Of his 12 known publications, five are editions of liturgical books and five relate to various religious topics. In two others on music (ed. in Harrán) he countered the attacks, within the Collège, of certain ‘humanists’ (i.e. grammarians), who contended that music played havoc with the sacred texts. Le Munerat used every argument he could to refute their assertions and demonstrate that music, on the strength of its long tradition preserved in the chant books, could rightly ignore grammatical quantity in items subject to musical as against verbal logic. In the first treatise, ...

Article

Katy Romanou

[ConstantinosConstantine](Alexandros)

(b Constantinople [Istanbul], May 19, 1866 or 1874; d Athens, July 9, 1949). Greek musicologist, music teacher, cantor, and composer. He was crucial in organizing a systematic teaching of Byzantine music in Greece and in establishing a uniform repertory and mode of interpretation in all church rites. After studying philology and theology in Constantinople and serving there as a cantor and a music teacher, he moved to Athens in 1904 to organize a course of Byzantine music in the Conservatory of Athens, an institution fully adapted to German and French music education. Through his articles (mainly in the music periodicals Phorminx (1901–10) and his own Nea [New] Phorminx (1921–2)), his lectures, and the performances he gave with his students, he was successful in changing prevailing ideas and practices, spreading the concept of the importance of preserving the ‘original’ sources.

The influence of equal temperament over Byzantine music performance was another concern of his. He organized concerts with the string professors of the Conservatory instructing them to use unorthodox tunings. In collaboration with the mathematician Stavros Vrachamis he designed, for teaching purposes, a keyboard of 42 keys in each octave, capable of producing all scales of the Byzantine echoi. An organ and a few harmoniums were constructed in 1924 in G.F. Steinmeyer’s factory in Oettingen in Germany; they were funded by his student Eva Palmer-Sikelianos, the American wife of the poet Angelos Sikelianos. Psachos gave the instruments her name (...

Article

Gerard Béhague

(b Mexico City, Nov 11, 1932). Mexican ethnomusicologist, singer, percussionist and music administrator. She studied at the Colegio Juan de Dios Peza in San Luis Potosí (BA in philosophy and letters), the National Conservatory of Music in Mexico City (singing and percussion, 1959–67) and the Idyllwild School of Music of the University of Southern California, Los Angeles (1965–70). Concurrently she lectured extensively on Mexican folk music in the USA and Europe and pursued a career as a performer. In 1966 she became head of the Sección de Investigaciones Musicales and in 1974 director of the Centro Nacional de Investigación, Documentación e Información Musical of the Instituto Nacional de Bellas Artes and of the instrument museum of the same institute, where she also inaugurated the annual courses in ethnomusicology (1967–72). As an official researcher of the institute, she has studied and published in the areas of Mexican music history, folklore, dance, and ethnomusicology....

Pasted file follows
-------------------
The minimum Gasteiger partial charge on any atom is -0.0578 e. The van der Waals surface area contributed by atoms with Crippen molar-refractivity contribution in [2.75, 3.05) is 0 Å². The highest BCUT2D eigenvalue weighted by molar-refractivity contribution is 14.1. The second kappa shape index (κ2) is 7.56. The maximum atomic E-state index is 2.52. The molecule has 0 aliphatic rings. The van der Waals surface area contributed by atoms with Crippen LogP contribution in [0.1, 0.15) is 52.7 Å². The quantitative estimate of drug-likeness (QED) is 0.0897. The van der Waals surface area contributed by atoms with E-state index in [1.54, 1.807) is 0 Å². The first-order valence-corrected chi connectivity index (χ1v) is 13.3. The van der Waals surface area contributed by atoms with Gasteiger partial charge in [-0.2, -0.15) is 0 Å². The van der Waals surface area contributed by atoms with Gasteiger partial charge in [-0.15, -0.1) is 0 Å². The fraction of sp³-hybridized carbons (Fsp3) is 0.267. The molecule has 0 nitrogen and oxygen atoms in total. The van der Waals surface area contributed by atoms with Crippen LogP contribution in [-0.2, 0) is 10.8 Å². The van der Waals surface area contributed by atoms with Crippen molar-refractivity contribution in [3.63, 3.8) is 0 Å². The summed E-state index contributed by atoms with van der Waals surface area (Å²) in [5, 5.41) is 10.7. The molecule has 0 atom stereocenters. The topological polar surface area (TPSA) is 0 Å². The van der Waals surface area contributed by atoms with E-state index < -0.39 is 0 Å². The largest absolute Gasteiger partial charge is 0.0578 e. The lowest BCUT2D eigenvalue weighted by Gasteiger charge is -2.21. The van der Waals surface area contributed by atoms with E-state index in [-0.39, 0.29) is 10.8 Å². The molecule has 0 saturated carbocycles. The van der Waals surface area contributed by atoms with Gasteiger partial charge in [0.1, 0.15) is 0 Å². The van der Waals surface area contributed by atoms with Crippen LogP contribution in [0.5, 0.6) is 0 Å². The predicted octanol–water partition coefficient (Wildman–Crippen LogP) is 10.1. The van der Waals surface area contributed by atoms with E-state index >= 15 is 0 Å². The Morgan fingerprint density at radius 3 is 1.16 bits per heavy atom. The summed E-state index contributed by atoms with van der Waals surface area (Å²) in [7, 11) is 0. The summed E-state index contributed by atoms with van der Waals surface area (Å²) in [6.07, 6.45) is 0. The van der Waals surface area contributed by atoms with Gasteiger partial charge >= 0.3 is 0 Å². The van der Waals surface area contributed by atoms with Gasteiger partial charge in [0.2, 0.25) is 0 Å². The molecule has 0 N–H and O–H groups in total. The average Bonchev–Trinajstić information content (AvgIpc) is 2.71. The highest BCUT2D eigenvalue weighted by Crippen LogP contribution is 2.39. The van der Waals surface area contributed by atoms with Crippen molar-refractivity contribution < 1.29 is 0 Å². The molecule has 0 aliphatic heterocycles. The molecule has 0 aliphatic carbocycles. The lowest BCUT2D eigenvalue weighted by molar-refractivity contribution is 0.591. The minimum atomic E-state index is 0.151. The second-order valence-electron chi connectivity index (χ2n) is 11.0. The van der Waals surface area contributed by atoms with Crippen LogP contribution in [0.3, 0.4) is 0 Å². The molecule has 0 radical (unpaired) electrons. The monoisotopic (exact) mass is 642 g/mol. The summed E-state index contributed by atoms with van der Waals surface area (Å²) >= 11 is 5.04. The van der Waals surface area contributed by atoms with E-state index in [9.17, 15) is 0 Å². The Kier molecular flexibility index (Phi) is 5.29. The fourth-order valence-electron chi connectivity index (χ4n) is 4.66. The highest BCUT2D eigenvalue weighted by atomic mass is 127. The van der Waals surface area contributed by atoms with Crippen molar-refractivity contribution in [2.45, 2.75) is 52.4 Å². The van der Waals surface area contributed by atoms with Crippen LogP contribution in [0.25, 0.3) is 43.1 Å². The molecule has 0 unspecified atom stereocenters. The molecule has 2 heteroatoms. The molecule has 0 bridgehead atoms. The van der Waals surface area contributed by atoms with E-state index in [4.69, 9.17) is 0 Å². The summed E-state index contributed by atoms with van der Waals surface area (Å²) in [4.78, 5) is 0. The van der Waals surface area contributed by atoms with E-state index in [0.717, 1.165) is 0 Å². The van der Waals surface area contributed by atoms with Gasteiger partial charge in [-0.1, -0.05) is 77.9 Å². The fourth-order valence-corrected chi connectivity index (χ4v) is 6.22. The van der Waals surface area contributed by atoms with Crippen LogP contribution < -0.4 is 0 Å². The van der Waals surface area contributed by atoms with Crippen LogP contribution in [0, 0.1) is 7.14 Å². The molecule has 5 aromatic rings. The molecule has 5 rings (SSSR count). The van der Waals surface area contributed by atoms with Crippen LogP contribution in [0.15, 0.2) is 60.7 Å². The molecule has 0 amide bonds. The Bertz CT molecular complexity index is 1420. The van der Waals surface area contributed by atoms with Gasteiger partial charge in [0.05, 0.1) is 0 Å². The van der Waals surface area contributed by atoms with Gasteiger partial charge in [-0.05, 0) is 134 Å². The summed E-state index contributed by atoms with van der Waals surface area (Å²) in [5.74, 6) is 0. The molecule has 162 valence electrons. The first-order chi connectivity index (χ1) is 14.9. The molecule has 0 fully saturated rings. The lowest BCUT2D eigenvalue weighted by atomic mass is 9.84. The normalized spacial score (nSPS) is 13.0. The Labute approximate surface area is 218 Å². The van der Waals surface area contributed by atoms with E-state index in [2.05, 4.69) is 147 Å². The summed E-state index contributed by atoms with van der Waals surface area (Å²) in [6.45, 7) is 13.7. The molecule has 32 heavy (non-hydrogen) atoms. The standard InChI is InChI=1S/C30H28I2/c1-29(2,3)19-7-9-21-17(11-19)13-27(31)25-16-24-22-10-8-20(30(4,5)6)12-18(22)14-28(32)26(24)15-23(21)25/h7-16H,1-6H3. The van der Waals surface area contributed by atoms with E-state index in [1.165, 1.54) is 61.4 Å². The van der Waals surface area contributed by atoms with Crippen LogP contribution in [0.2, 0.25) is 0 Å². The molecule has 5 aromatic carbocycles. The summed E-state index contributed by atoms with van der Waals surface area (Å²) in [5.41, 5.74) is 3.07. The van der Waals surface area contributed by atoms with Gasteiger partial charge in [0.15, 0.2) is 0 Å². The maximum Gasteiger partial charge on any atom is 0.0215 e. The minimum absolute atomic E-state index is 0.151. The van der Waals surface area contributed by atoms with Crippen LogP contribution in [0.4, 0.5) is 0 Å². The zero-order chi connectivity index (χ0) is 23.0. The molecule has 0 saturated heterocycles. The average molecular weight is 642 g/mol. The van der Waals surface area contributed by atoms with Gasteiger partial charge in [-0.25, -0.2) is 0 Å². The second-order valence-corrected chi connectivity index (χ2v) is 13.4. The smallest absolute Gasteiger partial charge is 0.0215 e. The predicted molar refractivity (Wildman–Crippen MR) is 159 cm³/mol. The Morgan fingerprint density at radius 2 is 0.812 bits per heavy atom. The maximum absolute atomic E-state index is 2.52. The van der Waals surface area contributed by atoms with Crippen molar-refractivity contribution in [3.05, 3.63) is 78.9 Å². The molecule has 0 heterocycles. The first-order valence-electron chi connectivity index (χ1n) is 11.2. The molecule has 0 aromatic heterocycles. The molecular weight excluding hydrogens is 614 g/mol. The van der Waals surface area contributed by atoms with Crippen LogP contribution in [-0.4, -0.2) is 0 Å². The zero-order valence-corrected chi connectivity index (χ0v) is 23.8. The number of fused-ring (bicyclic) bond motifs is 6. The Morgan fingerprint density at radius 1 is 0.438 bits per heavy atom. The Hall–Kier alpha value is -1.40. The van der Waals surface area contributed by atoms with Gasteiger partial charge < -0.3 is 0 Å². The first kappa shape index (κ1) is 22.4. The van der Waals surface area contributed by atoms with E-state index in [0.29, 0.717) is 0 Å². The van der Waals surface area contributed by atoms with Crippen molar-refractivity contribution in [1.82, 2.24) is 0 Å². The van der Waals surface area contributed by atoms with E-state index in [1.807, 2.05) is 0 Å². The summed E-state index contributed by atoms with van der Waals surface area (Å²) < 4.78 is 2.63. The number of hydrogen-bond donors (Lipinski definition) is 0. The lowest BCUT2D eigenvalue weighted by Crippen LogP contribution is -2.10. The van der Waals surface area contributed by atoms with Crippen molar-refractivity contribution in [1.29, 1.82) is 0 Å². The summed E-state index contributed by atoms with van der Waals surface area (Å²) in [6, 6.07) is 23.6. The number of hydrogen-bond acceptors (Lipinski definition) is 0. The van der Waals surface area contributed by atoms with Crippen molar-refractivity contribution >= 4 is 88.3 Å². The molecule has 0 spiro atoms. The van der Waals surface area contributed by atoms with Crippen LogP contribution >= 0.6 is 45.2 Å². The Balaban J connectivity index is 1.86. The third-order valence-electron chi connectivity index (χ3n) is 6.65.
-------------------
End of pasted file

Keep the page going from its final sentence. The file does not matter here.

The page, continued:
Article

Armineh Grigorian

revised by Robert Atayan and Aram Kerovpyan

[Gomidas Vartabed; Soghomonian, Soghomon]

(b Kütahya, Turkey, Oct 8, 1869; d Paris, Oct 22, 1935). Armenian composer, ethnomusicologist, choral conductor, singer and teacher. One of the first Armenians to have a classical Western musical education, as well as instruction in the music of his own people, he laid the foundations for a distinctive national style in his many songs and choruses, all of which are deeply influenced by the folk and church traditions of Armenia. His work on Armenian folksong is also of musicological importance.

Robert Atayan, revised by Aram Kerovpyan

Both of his parents (his father Gevorg Soghomonian was a cobbler) had gifts for music and poetry; in 1881, however, the boy was orphaned and sent to Armenia to study at the Gevork’ian Theological Seminary in Vagharshapat (now Edjmiadzine), and was ordained as a celibate priest in 1894, being given the name Komitas (a 7th-century Catholicos who was also a hymn composer). There his beautiful voice and his musical talents attracted notice, and under Sahak Amatuni’s guidance he mastered the theory and practice of Armenian liturgical singing. He also made decisive contact with folksong, to the collection and study of which he gave himself wholeheartedly. When he had only just learnt Armenian modern notation he set about recording the songs of the Ararat valley peasants and immigrant Armenians of other regions. Although he had no knowledge of European music theory, he harmonized these songs for performance with a student choir at the academy. His earliest surviving collection of folk melodies dates from ...

Article

Matthew Harp Allen

(b Madras [now Chennai], India, Aug 13, 1927; d Hartford, CT, Sept 10, 2002). flutist, vocalist, and ethnomusicologist of Indian birth. Born into a family of musicians and dancers, he received his musical training from his mother T. Jayammal and from flutist T.N. Swaminatha Pillai, an MA in economics from Annamalai University (1951), and a PhD in ethnomusicology from Wesleyan University (1975).

He first came to the United States as a Fulbright scholar at UCLA (1958–60), was reader and head of the department of Indian music at the University of Madras (1961–6), and returned to the United States, where he studied ethnomusicology at Wesleyan University (1967–1970), taught at the California Institute of the Arts (1970–5), and then worked in the faculty of Wesleyan University (1975–2002).

He was honored in India with the Kalaimamani Award by the government of Tamil Nadu (...